December 9, 2016
The Texas Department of State Health Services
and Cameron County Department of Health and Human Services have identified four
additional cases of suspected locally transmitted Zika virus disease in Cameron
County. The cases were identified as part of the follow up to the state’s first
case of Zika likely transmitted by a mosquito in Texas, announced Nov. 28.
The additional patients live in very close
proximity to the first case. Though the investigation is ongoing, the
infections were likely acquired in that immediate area. They reported getting
sick with Zika-like symptoms between Nov. 29 and Dec. 1 and were likely
infected several days earlier before mosquito control efforts intensified in that
part of Brownsville. None are pregnant women. Testing of people living in an
eight-block area around the homes of the identified cases continues but has yet
to show any additional evidence of Zika transmission in the rest of that larger
“These cases were found through careful
public health work and collaboration at the local, state and federal levels,” said
Dr. John Hellerstedt, DSHS commissioner, “and we’ll continue to follow through
with the investigation and additional surveillance to identify other cases and other
places experiencing local mosquito transmission of Zika. That information will
be crucial to any future public health guidance.”
It’s also important that health care
providers continue to be on the lookout for Zika and pursue testing pregnant
women who have traveled to Mexico or other areas where Zika is spreading and testing
anyone with symptoms compatible with Zika. More specific guidance for clinicians
is available at www.texaszika.org/healthcareprof.htm.
Public health workers from Cameron County and
DSHS’ regional office went door to door in the neighborhood last week to provide
testing to look for other active Zika infections and educate residents about the
illness and how to eliminate mosquito habitats. The education effort ultimately
led to the detection of the four additional cases by prompting residents to recognize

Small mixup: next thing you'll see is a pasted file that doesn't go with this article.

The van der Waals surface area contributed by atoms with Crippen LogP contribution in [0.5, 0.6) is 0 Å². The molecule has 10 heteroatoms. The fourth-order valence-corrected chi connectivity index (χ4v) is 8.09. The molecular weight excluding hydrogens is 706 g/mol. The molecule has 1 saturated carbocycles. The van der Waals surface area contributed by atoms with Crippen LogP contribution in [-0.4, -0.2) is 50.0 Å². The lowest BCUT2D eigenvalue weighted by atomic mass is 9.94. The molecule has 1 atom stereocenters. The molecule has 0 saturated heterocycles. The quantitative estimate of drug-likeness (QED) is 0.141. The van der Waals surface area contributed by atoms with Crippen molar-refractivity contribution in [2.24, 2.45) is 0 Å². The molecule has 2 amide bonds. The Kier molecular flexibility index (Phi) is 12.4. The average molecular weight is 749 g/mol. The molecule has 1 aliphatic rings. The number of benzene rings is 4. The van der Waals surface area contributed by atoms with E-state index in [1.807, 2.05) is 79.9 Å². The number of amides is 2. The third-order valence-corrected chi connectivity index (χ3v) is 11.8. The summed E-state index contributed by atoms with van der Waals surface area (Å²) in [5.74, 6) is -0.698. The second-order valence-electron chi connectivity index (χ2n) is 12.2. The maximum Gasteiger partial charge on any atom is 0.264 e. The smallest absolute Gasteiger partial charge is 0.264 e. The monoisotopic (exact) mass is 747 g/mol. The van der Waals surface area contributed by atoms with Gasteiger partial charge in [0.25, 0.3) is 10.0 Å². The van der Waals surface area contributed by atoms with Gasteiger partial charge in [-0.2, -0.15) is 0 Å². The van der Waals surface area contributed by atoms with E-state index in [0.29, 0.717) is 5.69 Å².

the symptoms of Zika and contact the health department for testing. Additionally,
the City of Brownsville has been spraying for mosquitoes in the vicinity over
the last two weeks and has seen a decrease in the number of mosquitoes in the
“The combination of mosquito control and colder
weather has decreased mosquito activity in Cameron County and greatly decreased
the probability of more widespread mosquito transmission of Zika right now,”
said Dr. Hellerstedt. “However, winters are mild in southern Texas, and
mosquito populations can rebound even during short periods of warmer weather. Whenever
you see mosquito activity, protect yourself and your family from bites.”
People can do that by
- Using EPA-approved insect repellent.
- Using air conditioning or window and door
screens that are in good repair to keep mosquitoes out of homes.
- Wearing long pants and long-sleeved shirts that
cover exposed skin.
- Removing standing water in and around homes
year-round, including water in trash cans, toys, tires, flower pots and any
other container that can hold water.
Prompted by the
additional cases, the Texas Health and Human Services Commission is expanding
the Medicaid benefit for mosquito repellent beyond Dec. 31 for residents of
Cameron County. The benefit was recently brought back with news of the first
Zika case likely transmitted locally and is in place statewide through Dec. 31.
For Cameron County, the benefit will be in place indefinitely as state health
officials collect more information about the scope of transmission in Texas.
Zika virus is
transmitted to people primarily through the bite of an infected mosquito,
though it can also spread by sexual contact. The four most common symptoms are
fever, itchy rash, joint pain and eye redness. While symptoms are usually
minor, Zika can also cause severe birth defects, including microcephaly, and
other poor birth outcomes in some women infected during pregnancy. DSHS
recommends pregnant women avoid traveling to locations with sustained, local
Zika transmission, including Mexico. Pregnant women should also use condoms or
avoid sexual contact with partners who have traveled to those areas. Travelers and
the general public can find more information at TexasZika.org.
(News Media Contact: Chris Van Deusen, DSHS Director of Media Relations, 512-776-7753)
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